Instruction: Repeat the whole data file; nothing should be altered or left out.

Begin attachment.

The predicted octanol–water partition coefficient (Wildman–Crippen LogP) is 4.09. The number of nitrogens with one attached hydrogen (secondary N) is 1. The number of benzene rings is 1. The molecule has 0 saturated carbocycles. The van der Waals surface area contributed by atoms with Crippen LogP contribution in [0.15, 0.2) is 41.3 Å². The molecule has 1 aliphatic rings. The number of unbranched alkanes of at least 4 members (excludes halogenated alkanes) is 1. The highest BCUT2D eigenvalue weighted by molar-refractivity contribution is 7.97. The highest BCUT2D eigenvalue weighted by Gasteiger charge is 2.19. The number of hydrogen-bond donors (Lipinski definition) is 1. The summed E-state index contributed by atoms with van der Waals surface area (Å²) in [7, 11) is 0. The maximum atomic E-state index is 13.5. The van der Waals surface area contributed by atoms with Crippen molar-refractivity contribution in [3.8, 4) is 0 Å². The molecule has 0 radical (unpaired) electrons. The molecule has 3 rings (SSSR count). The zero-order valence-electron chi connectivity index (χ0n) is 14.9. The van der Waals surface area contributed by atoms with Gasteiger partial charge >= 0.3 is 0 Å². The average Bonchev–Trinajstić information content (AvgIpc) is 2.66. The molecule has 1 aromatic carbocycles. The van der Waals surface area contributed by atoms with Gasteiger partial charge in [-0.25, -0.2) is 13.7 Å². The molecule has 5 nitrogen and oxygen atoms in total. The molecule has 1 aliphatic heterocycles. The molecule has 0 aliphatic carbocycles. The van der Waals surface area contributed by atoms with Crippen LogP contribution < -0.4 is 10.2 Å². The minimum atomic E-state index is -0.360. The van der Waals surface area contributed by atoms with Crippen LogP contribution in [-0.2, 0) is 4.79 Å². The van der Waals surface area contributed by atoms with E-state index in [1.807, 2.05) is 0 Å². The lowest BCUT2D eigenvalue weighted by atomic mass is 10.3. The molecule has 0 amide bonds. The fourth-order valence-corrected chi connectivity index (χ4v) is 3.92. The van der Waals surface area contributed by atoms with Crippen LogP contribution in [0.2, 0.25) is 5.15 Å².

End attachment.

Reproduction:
The predicted octanol–water partition coefficient (Wildman–Crippen LogP) is 4.09. The number of nitrogens with one attached hydrogen (secondary N) is 1. The number of benzene rings is 1. The molecule has 0 saturated carbocycles. The van der Waals surface area contributed by atoms with Crippen LogP contribution in [0.15, 0.2) is 41.3 Å². The molecule has 1 aliphatic rings. The number of unbranched alkanes of at least 4 members (excludes halogenated alkanes) is 1. The highest BCUT2D eigenvalue weighted by molar-refractivity contribution is 7.97. The highest BCUT2D eigenvalue weighted by Gasteiger charge is 2.19. The number of hydrogen-bond donors (Lipinski definition) is 1. The summed E-state index contributed by atoms with van der Waals surface area (Å²) in [7, 11) is 0. The maximum atomic E-state index is 13.5. The van der Waals surface area contributed by atoms with Crippen molar-refractivity contribution in [3.8, 4) is 0 Å². The molecule has 0 radical (unpaired) electrons. The molecule has 3 rings (SSSR count). The zero-order valence-electron chi connectivity index (χ0n) is 14.9. The van der Waals surface area contributed by atoms with Gasteiger partial charge >= 0.3 is 0 Å². The average Bonchev–Trinajstić information content (AvgIpc) is 2.66. The molecule has 1 aromatic carbocycles. The van der Waals surface area contributed by atoms with Gasteiger partial charge in [-0.25, -0.2) is 13.7 Å². The molecule has 5 nitrogen and oxygen atoms in total. The molecule has 1 aliphatic heterocycles. The molecule has 0 aliphatic carbocycles. The van der Waals surface area contributed by atoms with Crippen LogP contribution < -0.4 is 10.2 Å². The minimum atomic E-state index is -0.360. The van der Waals surface area contributed by atoms with Crippen LogP contribution in [-0.2, 0) is 4.79 Å². The van der Waals surface area contributed by atoms with E-state index in [1.807, 2.05) is 0 Å². The lowest BCUT2D eigenvalue weighted by atomic mass is 10.3. The molecule has 0 amide bonds. The fourth-order valence-corrected chi connectivity index (χ4v) is 3.92. The van der Waals surface area contributed by atoms with Crippen LogP contribution in [0.2, 0.25) is 5.15 Å².